The moving coil microphone is quite rugged and is not affected by climatic conditions. Its output level is approximately 10 db. higher than that of the condenser-type microphone, or about -80 db.

The low impedance of the dynamic microphone makes it possible to locate the preamplifier some distance from the microphone itself. The frequency characteristic of the dynamic microphone is quite uniform from 35 to 10,000 cycles, so it has very good fidelity response to sounds in the normal audio range. This type unit has no inherent noise, and due to its very rugged construction can stand quite a bit of rough handling.

Crystal Microphones

Two types of crystal microphones are in common use today, to wit: 1st, the sound-cell type (See Fig. 1G.) in which the sound waves act directly upon the crystal; and 2nd, the diaphragm type (See Fig. 1F.) which uses a diaphragm to the center of which the crystal is attached by means of a mechanical link. In either of these units, the principle of operation depends upon the piezoelectric effect or voltage produced in certain crystals when subjected to mechanical stress (bending, etc.).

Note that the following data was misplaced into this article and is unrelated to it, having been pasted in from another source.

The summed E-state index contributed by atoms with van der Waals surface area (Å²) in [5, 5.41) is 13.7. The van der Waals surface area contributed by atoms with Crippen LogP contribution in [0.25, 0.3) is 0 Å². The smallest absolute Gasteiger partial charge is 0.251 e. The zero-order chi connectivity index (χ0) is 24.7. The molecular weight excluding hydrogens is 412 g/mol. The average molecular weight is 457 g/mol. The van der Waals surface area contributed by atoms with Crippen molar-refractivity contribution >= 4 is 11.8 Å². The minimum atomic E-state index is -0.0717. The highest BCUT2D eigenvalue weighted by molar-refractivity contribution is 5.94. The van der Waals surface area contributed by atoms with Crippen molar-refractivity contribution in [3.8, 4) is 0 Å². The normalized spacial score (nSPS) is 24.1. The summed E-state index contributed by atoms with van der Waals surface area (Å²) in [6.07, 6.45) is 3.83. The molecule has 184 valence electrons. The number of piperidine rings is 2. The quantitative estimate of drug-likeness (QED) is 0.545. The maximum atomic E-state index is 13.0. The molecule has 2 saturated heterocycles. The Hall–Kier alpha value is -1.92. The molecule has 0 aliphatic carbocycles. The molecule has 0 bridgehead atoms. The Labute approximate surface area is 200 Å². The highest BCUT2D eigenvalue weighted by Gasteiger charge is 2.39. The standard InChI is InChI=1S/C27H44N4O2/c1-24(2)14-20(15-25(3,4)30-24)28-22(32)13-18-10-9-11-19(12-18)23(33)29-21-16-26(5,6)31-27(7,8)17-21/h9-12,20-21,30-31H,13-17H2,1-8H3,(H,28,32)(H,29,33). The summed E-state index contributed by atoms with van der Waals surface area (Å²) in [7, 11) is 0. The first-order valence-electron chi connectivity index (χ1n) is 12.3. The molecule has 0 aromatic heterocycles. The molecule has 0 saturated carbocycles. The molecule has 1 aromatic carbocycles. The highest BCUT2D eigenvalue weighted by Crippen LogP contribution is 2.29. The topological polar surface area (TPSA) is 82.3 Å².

The sound-cell unit is an assembly of 2 "bimorph" Rochelle salt crystal elements in a bakelite frame. The bimorph elements, in turn, are each made up of 2 crystal plates with electrodes attached, cemented together so that an applied sound will cause a bending of the assembly, and produce a voltage. The mounting is such that mechanical shocks have little effect on the unit.

No diaphragm is used, the sound impulses actuating the crystal elements directly. An exceptionally wide frequency range, even into the super-audible band and on down to zero frequency, may be obtained from this unit. Of the 2 types of crystal microphones, the sound-cell has the better frequency characteristics. Its output is very low, however, so it requires greater amplification. This type of crystal microphone is usually employed for full-range musical pick-up.

The diaphragm type will give much greater output, eliminating in most cases the need for a preamplifier, but it has the disadvantage of limited frequency response. This type of crystal microphone is most used for voice work.

This article has been prepared from data supplied by courtesy of Coyne Electrical School.

 

 

 

 

Posted  November 11, 2014

Try Using SEARCH to Find What You Need.  >10,000 Pages Indexed on RF Cafe !

Copyright 1996 - 2016
Webmaster:  Kirt Blattenberger, BSEE - KB3UON
Family Websites:  Airplanes and Rockets | Equine Kingdom

All trademarks, copyrights, patents, and other rights of ownership to images
and text used on the RF Cafe website are hereby acknowledged.